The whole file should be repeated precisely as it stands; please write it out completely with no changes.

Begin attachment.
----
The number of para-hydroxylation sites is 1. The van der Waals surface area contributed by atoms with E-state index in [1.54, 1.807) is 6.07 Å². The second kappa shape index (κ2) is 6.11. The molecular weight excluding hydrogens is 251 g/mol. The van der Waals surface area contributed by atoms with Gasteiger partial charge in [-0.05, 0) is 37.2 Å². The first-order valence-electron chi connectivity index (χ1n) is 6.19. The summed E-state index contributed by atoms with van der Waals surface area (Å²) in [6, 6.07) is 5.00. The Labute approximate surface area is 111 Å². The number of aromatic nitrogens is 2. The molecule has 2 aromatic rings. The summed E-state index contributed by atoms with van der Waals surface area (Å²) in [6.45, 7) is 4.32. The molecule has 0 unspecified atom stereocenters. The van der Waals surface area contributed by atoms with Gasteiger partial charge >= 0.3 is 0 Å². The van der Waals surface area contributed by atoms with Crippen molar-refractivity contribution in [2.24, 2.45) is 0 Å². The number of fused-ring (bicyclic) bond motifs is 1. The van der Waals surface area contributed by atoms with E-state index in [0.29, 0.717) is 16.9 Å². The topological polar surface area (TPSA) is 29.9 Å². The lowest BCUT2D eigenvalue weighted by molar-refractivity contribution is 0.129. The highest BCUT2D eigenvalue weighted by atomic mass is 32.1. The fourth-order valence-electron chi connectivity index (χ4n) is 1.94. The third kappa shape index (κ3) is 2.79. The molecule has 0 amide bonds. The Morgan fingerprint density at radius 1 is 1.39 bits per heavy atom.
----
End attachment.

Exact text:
The number of para-hydroxylation sites is 1. The van der Waals surface area contributed by atoms with E-state index in [1.54, 1.807) is 6.07 Å². The second kappa shape index (κ2) is 6.11. The molecular weight excluding hydrogens is 251 g/mol. The van der Waals surface area contributed by atoms with Gasteiger partial charge in [-0.05, 0) is 37.2 Å². The first-order valence-electron chi connectivity index (χ1n) is 6.19. The summed E-state index contributed by atoms with van der Waals surface area (Å²) in [6, 6.07) is 5.00. The Labute approximate surface area is 111 Å². The number of aromatic nitrogens is 2. The molecule has 2 aromatic rings. The summed E-state index contributed by atoms with van der Waals surface area (Å²) in [6.45, 7) is 4.32. The molecule has 0 unspecified atom stereocenters. The van der Waals surface area contributed by atoms with Gasteiger partial charge >= 0.3 is 0 Å². The van der Waals surface area contributed by atoms with Crippen molar-refractivity contribution in [2.24, 2.45) is 0 Å². The number of fused-ring (bicyclic) bond motifs is 1. The van der Waals surface area contributed by atoms with E-state index in [0.29, 0.717) is 16.9 Å². The topological polar surface area (TPSA) is 29.9 Å². The lowest BCUT2D eigenvalue weighted by molar-refractivity contribution is 0.129. The highest BCUT2D eigenvalue weighted by atomic mass is 32.1. The fourth-order valence-electron chi connectivity index (χ4n) is 1.94. The third kappa shape index (κ3) is 2.79. The molecule has 0 amide bonds. The Morgan fingerprint density at radius 1 is 1.39 bits per heavy atom.